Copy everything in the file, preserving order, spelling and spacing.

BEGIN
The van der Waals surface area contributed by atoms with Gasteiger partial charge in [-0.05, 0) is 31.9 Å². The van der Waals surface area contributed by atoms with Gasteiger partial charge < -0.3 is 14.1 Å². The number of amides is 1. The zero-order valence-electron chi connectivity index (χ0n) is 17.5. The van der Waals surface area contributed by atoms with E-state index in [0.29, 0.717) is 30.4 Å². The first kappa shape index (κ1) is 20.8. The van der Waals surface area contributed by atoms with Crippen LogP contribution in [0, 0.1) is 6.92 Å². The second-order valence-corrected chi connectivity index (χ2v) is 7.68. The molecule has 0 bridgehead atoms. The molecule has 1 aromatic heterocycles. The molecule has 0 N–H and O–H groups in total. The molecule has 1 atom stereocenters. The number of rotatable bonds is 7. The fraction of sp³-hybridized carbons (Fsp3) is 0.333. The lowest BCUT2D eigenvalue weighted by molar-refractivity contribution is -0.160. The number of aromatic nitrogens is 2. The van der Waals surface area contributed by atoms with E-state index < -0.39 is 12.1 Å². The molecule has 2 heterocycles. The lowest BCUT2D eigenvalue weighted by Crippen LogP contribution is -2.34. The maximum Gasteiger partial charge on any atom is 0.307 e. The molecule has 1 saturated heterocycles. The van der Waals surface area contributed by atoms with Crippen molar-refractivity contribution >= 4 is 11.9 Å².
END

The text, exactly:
The van der Waals surface area contributed by atoms with Gasteiger partial charge in [-0.05, 0) is 31.9 Å². The van der Waals surface area contributed by atoms with Gasteiger partial charge < -0.3 is 14.1 Å². The number of amides is 1. The zero-order valence-electron chi connectivity index (χ0n) is 17.5. The van der Waals surface area contributed by atoms with E-state index in [0.29, 0.717) is 30.4 Å². The first kappa shape index (κ1) is 20.8. The van der Waals surface area contributed by atoms with Crippen LogP contribution in [0, 0.1) is 6.92 Å². The second-order valence-corrected chi connectivity index (χ2v) is 7.68. The molecule has 0 bridgehead atoms. The molecule has 1 aromatic heterocycles. The molecule has 0 N–H and O–H groups in total. The molecule has 1 atom stereocenters. The number of rotatable bonds is 7. The fraction of sp³-hybridized carbons (Fsp3) is 0.333. The lowest BCUT2D eigenvalue weighted by molar-refractivity contribution is -0.160. The number of aromatic nitrogens is 2. The van der Waals surface area contributed by atoms with E-state index < -0.39 is 12.1 Å². The molecule has 2 heterocycles. The lowest BCUT2D eigenvalue weighted by Crippen LogP contribution is -2.34. The maximum Gasteiger partial charge on any atom is 0.307 e. The molecule has 1 saturated heterocycles. The van der Waals surface area contributed by atoms with Crippen molar-refractivity contribution >= 4 is 11.9 Å².